Companies wonder: Is online information a legal trap?
Advertising is about communicating with the public. Getting across a message that’s been well-crafted, molded and reshaped to deliver that just-so message about the merits of a product or service.
This was straightforward enough when the media world offered only a one-way channel, when messages were piped from corporations to the general populace.
But now the Internet has made corporate communication an information Web. And things have become a bit complicated.
Forget the attacks that go on in newsgroups such as alt.destroy.microsoft, or spamming episodes that call for widespread, grassroots bashing of a particular company (Boycott McDonalds!). Forget about misreported events “leaked” to so-called cyberjournalists. The real risk to corporate entities on the Web may come from behind the firewalls–from the corporations themselves.
Take the case of a major Asian car maker, whose agency is based in Los Angeles. The automaker launched a splashy Web site that targeted consumers; it featured news and information, along with a members-only area. The site was a qualified success; so based on its experience in the U.S., this same automaker began expanding its Web presence overseas, serving up sites that were locally targeted. It also began including international links on all its sites.
However, as most people by now know, it doesn’t matter where a site is physically located: it is still accessible by anyone, anywhere, with a modem and a phone line. Over time, consumers in the U.S. began obtaining information about the product from foreign sites. Fearing lawsuit frenzy from American consumers who might take Web site verbiage permissible in other countries and use it to counter American messages, the Asian car company removed direct links to its international sites from the U.S. site. The problem hasn’t been eliminated altogether, but at least the company no longer points surfers right to potential problems.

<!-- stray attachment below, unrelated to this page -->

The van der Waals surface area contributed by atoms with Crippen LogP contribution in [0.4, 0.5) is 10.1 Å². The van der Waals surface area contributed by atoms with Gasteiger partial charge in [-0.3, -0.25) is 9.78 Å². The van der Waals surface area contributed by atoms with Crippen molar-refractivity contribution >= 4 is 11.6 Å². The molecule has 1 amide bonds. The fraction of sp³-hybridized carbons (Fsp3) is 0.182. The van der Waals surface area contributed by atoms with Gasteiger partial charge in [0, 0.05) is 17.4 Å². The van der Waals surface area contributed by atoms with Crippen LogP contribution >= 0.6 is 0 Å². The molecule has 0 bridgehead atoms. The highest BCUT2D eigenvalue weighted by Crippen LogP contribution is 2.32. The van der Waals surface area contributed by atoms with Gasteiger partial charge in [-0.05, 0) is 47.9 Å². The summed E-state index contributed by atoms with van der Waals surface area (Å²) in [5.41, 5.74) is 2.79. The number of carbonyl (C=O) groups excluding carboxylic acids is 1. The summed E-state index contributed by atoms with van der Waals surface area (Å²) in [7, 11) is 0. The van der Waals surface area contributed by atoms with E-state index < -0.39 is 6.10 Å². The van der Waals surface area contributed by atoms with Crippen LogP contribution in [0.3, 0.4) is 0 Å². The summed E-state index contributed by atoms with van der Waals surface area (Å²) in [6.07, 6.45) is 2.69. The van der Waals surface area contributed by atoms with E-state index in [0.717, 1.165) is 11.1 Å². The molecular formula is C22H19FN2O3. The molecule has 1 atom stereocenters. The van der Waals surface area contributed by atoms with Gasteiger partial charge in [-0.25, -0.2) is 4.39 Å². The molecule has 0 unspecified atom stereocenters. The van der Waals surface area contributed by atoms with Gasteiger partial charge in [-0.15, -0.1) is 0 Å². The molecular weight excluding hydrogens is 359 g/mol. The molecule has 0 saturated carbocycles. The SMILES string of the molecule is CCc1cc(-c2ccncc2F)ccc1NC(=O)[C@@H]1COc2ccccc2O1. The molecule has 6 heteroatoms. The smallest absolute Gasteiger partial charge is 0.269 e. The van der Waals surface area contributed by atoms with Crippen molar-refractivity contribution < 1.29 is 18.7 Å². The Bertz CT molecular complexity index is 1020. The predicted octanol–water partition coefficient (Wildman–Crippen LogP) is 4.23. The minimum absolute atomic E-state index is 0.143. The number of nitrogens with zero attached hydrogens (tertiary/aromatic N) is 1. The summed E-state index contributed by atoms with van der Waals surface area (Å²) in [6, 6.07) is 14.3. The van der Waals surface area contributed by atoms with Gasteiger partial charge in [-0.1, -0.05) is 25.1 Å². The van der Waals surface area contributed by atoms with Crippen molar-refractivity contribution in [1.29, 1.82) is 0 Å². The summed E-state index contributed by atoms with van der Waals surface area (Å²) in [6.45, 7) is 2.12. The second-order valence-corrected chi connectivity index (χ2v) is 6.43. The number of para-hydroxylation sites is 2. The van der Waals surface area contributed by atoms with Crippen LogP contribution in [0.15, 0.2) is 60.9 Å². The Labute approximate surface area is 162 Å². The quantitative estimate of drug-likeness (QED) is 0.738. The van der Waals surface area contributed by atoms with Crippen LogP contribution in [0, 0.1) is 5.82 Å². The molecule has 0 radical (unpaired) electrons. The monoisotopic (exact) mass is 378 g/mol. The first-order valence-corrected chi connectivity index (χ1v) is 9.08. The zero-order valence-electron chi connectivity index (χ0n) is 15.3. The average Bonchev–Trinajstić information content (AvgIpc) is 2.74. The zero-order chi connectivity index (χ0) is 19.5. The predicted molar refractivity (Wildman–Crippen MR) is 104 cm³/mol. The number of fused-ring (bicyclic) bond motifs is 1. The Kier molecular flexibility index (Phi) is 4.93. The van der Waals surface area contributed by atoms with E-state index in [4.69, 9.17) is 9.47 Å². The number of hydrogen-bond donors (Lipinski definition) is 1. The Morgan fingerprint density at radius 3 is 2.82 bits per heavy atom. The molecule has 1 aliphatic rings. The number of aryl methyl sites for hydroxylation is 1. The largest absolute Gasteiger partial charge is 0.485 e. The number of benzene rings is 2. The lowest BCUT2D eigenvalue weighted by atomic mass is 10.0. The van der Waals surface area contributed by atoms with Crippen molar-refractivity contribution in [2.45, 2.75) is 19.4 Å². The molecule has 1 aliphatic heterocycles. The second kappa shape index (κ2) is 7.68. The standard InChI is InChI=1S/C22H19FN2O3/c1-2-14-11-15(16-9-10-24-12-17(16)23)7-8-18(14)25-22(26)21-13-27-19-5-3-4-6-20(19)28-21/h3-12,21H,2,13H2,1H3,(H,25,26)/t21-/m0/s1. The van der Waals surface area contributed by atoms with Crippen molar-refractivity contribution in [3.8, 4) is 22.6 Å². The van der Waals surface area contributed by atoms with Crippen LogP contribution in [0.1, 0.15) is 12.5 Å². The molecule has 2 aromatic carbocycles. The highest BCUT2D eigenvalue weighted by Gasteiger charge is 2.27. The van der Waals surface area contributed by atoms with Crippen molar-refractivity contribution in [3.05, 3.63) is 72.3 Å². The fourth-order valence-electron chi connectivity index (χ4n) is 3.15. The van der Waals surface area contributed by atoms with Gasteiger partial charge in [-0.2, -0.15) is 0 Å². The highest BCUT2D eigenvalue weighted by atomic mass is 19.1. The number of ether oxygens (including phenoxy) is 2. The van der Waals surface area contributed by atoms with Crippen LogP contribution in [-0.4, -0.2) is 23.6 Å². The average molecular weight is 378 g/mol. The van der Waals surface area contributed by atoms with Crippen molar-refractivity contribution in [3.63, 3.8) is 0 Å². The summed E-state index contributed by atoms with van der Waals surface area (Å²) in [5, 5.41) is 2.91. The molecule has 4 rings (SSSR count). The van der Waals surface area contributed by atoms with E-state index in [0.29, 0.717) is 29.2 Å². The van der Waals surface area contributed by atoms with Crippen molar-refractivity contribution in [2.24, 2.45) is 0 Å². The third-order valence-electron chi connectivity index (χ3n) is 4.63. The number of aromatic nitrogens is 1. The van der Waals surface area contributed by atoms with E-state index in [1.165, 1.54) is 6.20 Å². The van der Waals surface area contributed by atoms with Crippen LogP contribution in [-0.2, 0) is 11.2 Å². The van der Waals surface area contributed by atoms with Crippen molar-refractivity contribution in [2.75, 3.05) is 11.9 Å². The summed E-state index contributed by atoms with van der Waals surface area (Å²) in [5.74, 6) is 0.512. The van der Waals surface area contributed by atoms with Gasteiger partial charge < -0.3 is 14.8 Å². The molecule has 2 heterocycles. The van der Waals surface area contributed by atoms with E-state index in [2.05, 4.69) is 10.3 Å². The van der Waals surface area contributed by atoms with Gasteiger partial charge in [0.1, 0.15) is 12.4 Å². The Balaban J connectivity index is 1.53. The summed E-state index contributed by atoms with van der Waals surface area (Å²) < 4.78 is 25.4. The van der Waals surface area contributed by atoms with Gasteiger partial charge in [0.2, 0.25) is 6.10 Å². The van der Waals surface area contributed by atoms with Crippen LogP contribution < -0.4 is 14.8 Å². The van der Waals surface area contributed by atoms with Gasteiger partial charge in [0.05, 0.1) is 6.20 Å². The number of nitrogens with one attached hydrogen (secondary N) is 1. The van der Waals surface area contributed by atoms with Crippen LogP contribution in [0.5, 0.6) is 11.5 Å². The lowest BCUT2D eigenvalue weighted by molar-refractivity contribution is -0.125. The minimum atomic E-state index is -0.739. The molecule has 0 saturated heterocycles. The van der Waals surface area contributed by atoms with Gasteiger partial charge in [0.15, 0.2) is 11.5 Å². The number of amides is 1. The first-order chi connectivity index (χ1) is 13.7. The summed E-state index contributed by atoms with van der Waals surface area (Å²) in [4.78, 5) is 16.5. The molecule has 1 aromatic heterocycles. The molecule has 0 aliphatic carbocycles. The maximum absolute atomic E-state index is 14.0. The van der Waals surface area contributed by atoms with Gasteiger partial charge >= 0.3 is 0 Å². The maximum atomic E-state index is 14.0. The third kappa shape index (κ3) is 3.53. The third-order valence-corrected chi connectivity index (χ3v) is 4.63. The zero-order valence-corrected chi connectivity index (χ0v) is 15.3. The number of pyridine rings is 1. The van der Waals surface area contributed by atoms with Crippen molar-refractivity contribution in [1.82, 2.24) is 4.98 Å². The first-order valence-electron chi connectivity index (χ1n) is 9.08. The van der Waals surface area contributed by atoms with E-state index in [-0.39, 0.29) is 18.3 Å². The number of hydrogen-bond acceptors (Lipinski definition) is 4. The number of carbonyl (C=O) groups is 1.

“If there is no truth-in-advertising [regulation] in XYZ country and you put a message on the Net there, and consumers read it and rely on it–I would be extremely cautious,” says Skip McGovern, associate counsel at agency holding company Omnicom and chairman of the legal affairs committee at the American Association of Advertising Agencies. McGovern warns that messages that don’t pass so-called “substantiation” scrutiny are susceptible to being taken as a warranty claim on a product.
Levi Strauss & Co., which launched its own site with a global target from the start, sidesteps the issue with a company goal to consolidate all messages to the public.
“In the age we’re living in, it’s naive to think of putting out a message to one audience without it spilling over into another,” notes Brad Williams, marketing manager at Levi Strauss. Levi’s site opens with an option for users to enter areas with product information and positioning claims based on where users are logged on. The language does vary slightly for local flavor, but Levi’s top-line message is consistent in all regions.